Saturday, April 13, 2013

Linked to Sunday Scribbling and Carry On Tuesday 

Previously in A Chequered Career….. The Deli was an instant success…… I decided to take on an assistant….. I envisioned a young lady, ‘une femme élégante’ in keeping with the image I wished the shop to portray……. an elderly lady waddled in asking about the position. Short and stout with her arms folded beneath her ample bosoms. I took her on……. The Deli was never going to make me my fortune so I reluctantly decided to throw in the towel. But what to do next? ....... I found myself working for Eastbourne Citroen but there was something singularly uninspiring about that job……. And so it was I became a  partner in the Kitchen Design Studio situated in the up-market area of Eastbourne known as The Meads.


George Orwell warned us that in 1984 we would be ruled a totalitarian party headed by Big Brother. He was wrong. Instead we had the late Maggie Thatcher. It was the year of the miners’ strike, the violent industrial dispute that changed the face of Britain and its industrial landscape forever.  There was also the attempt on her life by the IRA when they blew up the Grand Hotel in Brighton where she was staying.
But there were winners as well as losers and just twenty five miles along the coast, the Kitchen Design Studio was under way, a product of the new entrepreneurial era fostered by her party.

Competition in the fitted kitchen business was fierce at that time. As well as fending off national companies such as Moben and Kitchens Direct, we endured fierce rivalry with several other local suppliers. It occurred to us however that ‘the rest’ were fighting on exactly the same battleground, and in order to succeed we had to have a totally different offering. Being in The Meads we were surrounded by the moneyed few, so we decided to aim ourselves at the posh sector! I suppose it was a gamble, but we took it all the same. We displayed kitchens from the very top manufacturers such as Poggenphol, Cuisine Schmitt, Siematic and of course Miele. Instead of giving our potential clients a crudely drawn plan we went a stage further and provided an ink and colour-wash artist’s impression of how the finished room would look. I spent hours at the drawing board creating each and every presentation, but it worked. Several of our clients even framed their pictures! After a while it became fashionable for kitchen retailers to construct a 3D plastic impression of a kitchen using something which looked like a Lego kit, but that was not for us! Also those new-fangled computers were beginning to creep into all areas of business, and CAD, computer aided design was being used increasingly in our industry. We ignored it and carried on the way we and our clients liked best. My partner-in-crime  Chris having worked for one of the best oven manufacturers in the business came up with the idea of holding regular cookery events where chefs produced fabulous food right there in our showroom. They were a huge success.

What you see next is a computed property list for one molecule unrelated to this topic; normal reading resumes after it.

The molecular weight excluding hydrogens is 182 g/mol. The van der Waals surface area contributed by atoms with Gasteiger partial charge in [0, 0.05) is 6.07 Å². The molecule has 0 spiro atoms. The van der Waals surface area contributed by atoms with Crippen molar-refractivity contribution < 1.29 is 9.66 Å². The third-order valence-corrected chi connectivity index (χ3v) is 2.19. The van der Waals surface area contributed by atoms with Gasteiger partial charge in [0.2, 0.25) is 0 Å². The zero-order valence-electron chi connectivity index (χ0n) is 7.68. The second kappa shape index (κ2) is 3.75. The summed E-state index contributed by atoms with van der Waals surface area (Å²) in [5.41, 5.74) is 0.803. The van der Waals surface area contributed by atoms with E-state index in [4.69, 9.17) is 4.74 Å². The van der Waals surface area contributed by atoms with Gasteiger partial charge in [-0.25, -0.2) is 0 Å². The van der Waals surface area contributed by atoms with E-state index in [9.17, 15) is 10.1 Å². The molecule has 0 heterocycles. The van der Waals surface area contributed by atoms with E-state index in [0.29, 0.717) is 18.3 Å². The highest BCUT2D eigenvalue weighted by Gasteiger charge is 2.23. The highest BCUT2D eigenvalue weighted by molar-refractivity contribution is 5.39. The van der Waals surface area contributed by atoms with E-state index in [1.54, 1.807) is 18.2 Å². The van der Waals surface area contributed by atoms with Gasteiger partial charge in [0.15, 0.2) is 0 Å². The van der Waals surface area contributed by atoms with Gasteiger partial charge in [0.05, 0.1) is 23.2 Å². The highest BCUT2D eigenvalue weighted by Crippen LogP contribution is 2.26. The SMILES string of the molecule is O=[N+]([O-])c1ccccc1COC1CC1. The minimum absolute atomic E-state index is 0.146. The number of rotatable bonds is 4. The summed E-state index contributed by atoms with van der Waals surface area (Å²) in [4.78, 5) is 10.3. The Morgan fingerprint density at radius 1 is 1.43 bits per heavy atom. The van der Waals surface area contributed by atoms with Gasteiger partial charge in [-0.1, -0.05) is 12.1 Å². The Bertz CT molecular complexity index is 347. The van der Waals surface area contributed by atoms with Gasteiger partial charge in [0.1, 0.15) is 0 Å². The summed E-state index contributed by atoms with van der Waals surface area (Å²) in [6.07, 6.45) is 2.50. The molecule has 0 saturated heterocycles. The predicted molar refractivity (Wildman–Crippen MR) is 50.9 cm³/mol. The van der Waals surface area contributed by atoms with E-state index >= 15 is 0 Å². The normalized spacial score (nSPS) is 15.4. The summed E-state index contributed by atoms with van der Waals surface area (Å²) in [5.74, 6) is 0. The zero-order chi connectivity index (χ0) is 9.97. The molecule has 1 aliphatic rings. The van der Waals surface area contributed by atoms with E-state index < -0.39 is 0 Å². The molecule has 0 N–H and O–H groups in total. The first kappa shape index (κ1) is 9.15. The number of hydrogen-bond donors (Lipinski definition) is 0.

Generally speaking things went according to plan, but there was one event which could have put us out of business had our insurance company not played ball. We were working on a kitchen in the prestigious skyscraper block on Eastbourne promenade known as South Cliff Tower - Roger Moore once lived in the penthouse. When we were due to start pounding on shared walls we normally recommended that the person who lived on the other side moved valuable items such as pictures and 0rnaments in case the vibration sent them crashing to the floor. On the one occasion we forgot, and a virtually priceless and irreplaceable Chinese bowl ended up as a pile of little pieces on the parquet. I was the one who delivered the apology. Not a nice experience!